The diagnosis of ADHD in children, a neurobiological disorder characterised by impulsivity, hyperactivity or inattentiveness, has soared over the last decade in the US. Even though the rising rate of diagnosis has been controversial, the CDC estimated that presently there are six million children who are diagnosed with the disorder, with two million of those children being between the ages of 2 and 5.
Children are often diagnosed after showing symptoms such as carelessness or distraction over six months, the line between quirky and disability being ill-defined. However, more and more students are being diagnosed with ADHD every year, raising concerns about how to best accommodate them in schools.
Caring for ADHD can be expensive for school districts, as the services for a single student can cost several thousand dollars a year. However, not treating the disorder is likely to prove more expensive in the long run.
Under a 1973 federal law, Section 504 of the Rehabilitation Act, schools are responsible for assessing students for the disorder and supporting them by recording lectures, highlighting passages of textbooks or giving them extra time on tests.
Now the U.S. Department of Education’s Office for Civil Rights (OCR) has issued a guidance clarifying the rights of students living with Attention Deficit/Hyperactivity Disorder (ADHD) in the United States. The guidance clarifies that Section 504 of the Rehabilitation Act of 1973 ensures protection of ADHD students under law. It also aims to prevent schools from discriminating against students with ADHD.
According to the OCR, the guidance is being distributed in response to countrywide allegations that students with ADHD are not receiving the necessary services they need to be successful. Parents have complained that their children have been denied specialised services and that schools have failed to protect them from bullying.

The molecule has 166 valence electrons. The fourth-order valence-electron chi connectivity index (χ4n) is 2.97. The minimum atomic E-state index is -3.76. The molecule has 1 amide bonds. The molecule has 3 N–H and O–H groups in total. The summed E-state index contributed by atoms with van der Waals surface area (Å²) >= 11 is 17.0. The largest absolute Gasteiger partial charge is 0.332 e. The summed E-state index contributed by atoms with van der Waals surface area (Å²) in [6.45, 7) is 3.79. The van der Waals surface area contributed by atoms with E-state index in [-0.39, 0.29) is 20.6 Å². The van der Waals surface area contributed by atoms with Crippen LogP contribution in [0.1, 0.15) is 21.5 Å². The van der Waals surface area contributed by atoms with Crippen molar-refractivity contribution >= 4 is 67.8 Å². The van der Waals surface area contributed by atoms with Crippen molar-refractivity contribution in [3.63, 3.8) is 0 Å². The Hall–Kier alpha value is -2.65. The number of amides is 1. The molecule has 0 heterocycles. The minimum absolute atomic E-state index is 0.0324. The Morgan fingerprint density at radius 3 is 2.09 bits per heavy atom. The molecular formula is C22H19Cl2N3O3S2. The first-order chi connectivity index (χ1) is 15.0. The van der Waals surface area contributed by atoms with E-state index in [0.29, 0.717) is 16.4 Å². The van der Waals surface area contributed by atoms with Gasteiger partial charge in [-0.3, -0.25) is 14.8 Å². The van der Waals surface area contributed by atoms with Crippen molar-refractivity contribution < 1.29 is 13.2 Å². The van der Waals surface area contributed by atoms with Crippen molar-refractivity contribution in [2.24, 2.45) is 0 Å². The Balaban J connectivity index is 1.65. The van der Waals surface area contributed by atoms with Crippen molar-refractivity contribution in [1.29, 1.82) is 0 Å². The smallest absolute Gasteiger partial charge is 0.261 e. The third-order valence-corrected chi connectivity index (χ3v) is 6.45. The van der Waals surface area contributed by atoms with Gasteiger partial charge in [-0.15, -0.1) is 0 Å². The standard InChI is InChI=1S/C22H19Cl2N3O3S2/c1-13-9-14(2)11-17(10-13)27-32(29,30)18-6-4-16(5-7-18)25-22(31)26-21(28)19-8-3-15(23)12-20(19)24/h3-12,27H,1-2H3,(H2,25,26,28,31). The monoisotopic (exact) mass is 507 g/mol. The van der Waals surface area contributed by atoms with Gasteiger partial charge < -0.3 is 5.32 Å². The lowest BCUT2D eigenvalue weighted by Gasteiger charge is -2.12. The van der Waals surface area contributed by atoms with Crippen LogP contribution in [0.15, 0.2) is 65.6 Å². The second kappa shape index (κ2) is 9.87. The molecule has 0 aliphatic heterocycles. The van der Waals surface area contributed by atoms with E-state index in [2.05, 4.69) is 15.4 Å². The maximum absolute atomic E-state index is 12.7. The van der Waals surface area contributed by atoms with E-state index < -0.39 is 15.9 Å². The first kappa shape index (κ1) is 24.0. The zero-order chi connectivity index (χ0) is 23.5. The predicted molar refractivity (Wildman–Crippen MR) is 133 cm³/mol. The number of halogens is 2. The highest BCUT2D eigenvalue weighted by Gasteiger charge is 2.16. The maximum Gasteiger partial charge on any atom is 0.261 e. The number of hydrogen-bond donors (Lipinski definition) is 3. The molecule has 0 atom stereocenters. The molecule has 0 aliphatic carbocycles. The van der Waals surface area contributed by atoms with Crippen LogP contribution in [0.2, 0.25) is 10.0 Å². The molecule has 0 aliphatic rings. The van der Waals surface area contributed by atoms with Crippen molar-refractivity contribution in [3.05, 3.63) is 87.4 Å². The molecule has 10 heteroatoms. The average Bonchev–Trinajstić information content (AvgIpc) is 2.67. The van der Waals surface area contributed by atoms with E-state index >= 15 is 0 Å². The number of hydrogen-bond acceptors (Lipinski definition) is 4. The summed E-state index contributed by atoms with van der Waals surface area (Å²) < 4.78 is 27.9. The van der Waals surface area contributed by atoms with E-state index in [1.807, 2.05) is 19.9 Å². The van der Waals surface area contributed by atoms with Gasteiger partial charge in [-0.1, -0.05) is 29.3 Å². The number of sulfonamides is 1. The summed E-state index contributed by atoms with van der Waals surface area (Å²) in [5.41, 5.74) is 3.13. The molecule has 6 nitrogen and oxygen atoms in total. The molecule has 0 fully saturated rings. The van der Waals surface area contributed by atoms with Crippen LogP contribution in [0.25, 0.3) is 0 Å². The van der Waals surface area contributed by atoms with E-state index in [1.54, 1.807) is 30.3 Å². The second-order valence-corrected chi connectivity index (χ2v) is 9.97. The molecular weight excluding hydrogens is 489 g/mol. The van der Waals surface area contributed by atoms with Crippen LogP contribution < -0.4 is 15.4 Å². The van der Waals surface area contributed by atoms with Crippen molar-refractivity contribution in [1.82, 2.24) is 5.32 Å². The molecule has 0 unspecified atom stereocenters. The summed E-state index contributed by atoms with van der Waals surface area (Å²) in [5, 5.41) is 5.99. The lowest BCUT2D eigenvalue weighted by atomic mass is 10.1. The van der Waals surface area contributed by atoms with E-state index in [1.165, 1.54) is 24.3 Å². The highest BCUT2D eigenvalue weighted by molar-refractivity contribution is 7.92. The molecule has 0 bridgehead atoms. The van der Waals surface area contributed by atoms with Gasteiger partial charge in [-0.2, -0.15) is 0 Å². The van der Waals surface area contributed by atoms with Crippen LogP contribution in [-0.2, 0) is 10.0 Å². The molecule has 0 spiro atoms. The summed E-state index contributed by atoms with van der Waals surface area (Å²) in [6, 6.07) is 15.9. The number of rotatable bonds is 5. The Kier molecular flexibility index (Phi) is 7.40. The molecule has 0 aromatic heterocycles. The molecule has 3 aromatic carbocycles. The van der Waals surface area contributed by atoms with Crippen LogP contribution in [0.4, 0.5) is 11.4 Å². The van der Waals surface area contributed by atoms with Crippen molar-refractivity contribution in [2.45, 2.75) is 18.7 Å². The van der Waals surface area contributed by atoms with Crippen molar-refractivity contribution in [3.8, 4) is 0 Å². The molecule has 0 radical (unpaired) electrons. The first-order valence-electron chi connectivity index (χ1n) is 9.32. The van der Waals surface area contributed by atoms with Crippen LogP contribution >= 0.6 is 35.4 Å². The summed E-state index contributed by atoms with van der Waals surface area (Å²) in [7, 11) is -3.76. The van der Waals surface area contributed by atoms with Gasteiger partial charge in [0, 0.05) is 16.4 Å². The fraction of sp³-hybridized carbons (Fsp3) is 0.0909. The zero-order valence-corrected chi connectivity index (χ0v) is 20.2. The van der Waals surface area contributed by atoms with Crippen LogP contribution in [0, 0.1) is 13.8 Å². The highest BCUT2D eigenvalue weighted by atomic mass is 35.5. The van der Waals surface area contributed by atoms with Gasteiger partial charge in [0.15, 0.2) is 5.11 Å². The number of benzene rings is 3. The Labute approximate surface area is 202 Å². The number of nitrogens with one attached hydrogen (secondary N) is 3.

Over the last five years, OCR has received more than 16,000 complaints that allege discrimination on the basis of disability in elementary and secondary education programs, and more than 10 percent involve allegations of discrimination against students with ADHD.
“The most common complaint concerns academic and behavioral difficulties students with ADHD experience at school when they are not timely and properly evaluated for a disability, or when they do not receive necessary special education or related aids and services,” the guidance states.
The Education Department, which has received roughly 2,000 such complaints over the last five years, said schools have requested clarification of their responsibilities under the law.
In a letter to school districts and a ‘know your rights’ document to be posted on its website this Tuesday, the department said schools must obey existing civil rights law and ensure that students are being properly evaluated especially when they show signs of being unfocused and distractible. They must also provide them with accommodations to help them learn.
“Many … [teachers] are not familiar with this disorder,” Catherine Lhamon, the department’s assistant secretary for civil rights, said. “The failure to provide needed services to students with disabilities can result in serious social, emotional and educational harm,” she added.
Some cases are missed by the school district and diagnosed later. The new guidelines make clear that school districts should evaluate students who may have the disorder even if they show high academic performance. Parents have the right to ask that a district evaluate a student if they suspect ADHD in their child. Further, the guidance warns against schools relying on generalisations about the disorder to make decisions.
Of course, the US Department of Education is not the first major governmental department to release a guidance of this kind on the disorder. The United States Center for Disease Control and Prevention has also released a guidance to professionals, requesting that they emphasize behavioral treatment before prescribing medication when treating children for ADHD.